It wasn’t every year this happened. I can’t give you a frequency rate. I do remember "a few" weinie roasts at our house.
The invitation to a weinie roast went out on the Cameron grapevine and was strangely coincidental with Dad cleaning up the property which created a huge pile for a bonfire. I have no clue where all the stuff came from or what exactly it was. I just remember the junk pile, the fire, and what seemed like everybody in town in our yard and in and out of our house. Weiners, koolaid, potato chips, and various dishes of food on every surface that would support it. Chatter, laughter, kids running.
I am comforted by the visual memory. I’m sure my child height made the pile seem bigger and the fire taller than it really was. I can close my eyes and see my 6’2" dad, not stooped over, not shuffling, not old, carrying and tossing pieces of whatever onto the pile, excited and pleased that he had an event with which to host his friends and neighbors. Daddy, are we going to have marshmallows? Should I get the sticks ready?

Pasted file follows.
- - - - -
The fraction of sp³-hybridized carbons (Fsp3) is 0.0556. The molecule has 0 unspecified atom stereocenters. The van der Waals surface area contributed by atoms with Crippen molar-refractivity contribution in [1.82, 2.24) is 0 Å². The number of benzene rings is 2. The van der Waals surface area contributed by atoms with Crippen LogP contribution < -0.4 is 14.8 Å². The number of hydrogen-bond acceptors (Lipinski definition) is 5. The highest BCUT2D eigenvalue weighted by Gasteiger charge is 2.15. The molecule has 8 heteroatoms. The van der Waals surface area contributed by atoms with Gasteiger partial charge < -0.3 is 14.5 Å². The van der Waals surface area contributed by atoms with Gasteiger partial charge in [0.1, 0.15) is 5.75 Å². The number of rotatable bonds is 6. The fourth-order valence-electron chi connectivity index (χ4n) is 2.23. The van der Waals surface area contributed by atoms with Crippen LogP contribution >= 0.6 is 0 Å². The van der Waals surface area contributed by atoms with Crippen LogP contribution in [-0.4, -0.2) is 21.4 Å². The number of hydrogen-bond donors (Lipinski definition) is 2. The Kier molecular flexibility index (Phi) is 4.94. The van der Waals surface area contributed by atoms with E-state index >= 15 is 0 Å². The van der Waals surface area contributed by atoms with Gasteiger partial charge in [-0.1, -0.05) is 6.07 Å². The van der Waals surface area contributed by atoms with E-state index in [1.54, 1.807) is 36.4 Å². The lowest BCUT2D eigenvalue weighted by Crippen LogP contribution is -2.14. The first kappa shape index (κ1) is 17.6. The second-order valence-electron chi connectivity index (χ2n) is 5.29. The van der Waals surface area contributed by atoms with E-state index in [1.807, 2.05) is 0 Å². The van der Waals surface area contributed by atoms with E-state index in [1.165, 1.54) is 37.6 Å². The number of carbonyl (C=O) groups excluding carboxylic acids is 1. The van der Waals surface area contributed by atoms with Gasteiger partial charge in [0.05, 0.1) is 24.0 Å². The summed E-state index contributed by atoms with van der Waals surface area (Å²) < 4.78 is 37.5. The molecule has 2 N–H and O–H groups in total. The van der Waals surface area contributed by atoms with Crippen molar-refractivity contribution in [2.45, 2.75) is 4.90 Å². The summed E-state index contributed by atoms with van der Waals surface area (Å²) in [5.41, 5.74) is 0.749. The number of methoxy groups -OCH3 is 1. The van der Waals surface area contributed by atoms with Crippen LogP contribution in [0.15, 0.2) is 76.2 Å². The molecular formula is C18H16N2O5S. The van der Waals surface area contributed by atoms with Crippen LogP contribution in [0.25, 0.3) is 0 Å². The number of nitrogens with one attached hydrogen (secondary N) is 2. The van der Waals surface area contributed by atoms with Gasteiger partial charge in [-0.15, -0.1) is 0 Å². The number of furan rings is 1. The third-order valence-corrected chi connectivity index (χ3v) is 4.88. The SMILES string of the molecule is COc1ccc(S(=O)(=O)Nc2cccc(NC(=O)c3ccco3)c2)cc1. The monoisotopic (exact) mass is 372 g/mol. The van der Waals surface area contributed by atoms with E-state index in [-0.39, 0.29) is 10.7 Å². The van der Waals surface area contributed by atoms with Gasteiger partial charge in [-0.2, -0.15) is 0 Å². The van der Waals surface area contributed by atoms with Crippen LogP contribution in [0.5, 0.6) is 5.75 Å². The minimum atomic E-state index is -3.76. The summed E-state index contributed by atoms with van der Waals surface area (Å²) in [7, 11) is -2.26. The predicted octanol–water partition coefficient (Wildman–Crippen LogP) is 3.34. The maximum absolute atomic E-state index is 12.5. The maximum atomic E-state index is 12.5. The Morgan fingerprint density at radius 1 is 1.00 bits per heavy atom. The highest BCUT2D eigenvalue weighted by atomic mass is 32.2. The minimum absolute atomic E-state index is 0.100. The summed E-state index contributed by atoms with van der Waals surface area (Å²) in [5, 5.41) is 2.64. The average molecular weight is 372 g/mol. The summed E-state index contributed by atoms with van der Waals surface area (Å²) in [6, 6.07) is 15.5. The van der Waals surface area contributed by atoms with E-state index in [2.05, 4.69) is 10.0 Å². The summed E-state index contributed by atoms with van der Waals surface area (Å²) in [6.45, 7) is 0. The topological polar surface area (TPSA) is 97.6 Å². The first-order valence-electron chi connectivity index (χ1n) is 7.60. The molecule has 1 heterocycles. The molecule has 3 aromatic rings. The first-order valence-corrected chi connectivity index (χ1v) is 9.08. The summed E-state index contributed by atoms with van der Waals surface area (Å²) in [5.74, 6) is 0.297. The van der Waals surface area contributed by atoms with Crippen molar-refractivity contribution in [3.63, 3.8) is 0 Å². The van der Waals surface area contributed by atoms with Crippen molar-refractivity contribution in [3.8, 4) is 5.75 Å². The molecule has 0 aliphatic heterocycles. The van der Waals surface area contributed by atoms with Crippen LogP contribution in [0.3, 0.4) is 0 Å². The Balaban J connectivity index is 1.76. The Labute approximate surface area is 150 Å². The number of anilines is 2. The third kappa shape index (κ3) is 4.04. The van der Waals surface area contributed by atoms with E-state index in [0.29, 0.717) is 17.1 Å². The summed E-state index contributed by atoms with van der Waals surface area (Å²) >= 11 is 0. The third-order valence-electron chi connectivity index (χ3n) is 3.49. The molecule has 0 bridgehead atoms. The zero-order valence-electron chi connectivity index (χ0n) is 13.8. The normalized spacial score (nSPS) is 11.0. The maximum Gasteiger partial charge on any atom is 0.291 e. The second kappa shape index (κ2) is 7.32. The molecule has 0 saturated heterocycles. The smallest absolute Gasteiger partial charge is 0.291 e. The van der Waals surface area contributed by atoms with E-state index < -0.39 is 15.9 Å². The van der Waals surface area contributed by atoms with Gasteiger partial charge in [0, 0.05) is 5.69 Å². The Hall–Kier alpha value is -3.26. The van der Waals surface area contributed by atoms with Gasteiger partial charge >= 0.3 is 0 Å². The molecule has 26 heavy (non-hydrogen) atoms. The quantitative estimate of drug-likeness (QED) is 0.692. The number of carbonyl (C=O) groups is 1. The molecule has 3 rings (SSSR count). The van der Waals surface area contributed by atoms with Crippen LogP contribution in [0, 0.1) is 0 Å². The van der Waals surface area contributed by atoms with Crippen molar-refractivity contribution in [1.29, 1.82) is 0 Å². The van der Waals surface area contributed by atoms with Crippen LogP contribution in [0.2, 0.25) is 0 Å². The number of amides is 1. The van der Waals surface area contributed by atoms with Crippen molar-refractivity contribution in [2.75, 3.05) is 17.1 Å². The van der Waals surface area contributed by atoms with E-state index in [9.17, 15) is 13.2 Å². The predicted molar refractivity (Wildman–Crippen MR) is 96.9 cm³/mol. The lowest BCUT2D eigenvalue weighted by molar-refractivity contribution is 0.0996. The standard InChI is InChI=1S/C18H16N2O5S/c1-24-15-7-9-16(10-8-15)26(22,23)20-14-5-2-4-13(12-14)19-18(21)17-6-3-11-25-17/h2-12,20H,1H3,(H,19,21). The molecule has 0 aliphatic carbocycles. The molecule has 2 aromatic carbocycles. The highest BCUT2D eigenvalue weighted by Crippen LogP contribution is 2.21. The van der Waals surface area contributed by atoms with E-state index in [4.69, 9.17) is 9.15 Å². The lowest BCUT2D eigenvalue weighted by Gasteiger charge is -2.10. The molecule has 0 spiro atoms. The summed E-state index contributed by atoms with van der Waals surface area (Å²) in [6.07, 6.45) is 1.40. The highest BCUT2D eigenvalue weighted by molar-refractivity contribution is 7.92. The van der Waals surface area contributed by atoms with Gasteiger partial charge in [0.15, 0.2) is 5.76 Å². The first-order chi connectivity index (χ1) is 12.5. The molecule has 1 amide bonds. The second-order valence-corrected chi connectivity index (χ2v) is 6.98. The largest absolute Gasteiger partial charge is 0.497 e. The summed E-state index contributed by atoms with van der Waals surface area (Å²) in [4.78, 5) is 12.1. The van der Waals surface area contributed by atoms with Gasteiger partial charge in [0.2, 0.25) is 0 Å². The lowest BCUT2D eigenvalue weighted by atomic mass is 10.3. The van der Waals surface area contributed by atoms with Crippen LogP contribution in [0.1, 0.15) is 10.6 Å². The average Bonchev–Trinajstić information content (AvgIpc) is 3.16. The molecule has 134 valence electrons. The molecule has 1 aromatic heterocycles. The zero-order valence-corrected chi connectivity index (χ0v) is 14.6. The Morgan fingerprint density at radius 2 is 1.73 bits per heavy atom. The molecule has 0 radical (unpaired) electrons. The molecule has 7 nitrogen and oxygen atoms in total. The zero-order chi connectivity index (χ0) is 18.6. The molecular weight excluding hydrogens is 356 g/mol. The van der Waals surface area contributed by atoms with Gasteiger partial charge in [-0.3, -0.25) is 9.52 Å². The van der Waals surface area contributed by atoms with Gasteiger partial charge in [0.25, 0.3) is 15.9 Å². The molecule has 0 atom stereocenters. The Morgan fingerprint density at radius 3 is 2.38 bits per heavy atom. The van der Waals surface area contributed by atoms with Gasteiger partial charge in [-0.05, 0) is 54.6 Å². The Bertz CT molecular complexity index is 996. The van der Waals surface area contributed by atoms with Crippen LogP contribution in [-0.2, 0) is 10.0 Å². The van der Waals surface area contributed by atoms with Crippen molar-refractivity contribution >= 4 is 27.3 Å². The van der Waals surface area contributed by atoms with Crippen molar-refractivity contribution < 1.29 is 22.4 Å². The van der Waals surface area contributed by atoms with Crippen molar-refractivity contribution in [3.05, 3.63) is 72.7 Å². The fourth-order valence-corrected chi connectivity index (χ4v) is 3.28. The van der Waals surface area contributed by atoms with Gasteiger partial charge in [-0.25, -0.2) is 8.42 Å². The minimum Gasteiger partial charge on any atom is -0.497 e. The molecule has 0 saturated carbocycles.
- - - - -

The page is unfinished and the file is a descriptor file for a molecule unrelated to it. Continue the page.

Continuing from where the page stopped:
I remember outer garments, so it had to be a fall adventure, therefore, fall colors, chilled crisp air with those special unique fall smells. Add to that that special smell of burning leaves. There’s nothing else like it. I remember one special year that he planted pumpkin seeds with the corn. When the pumpkins were big in the fall, he tied the cornstalks together for a Currier and Ives moment.
Once again, I am made to realize that the small things we do together as a family make memories to treasure. Sure, I would probably have great memories of a cruise to Alaska, or a Corvette on my 16th birthday, neither of which happened. But it’s the weinie roasts, the road trips, the Christmases, the Sunday dinners, the walks to school, the walks home, a dialless black phone with a crank–those memories I cradle in my heart; memories from a world lost to time.
Those are the treasures I will pass on to my children.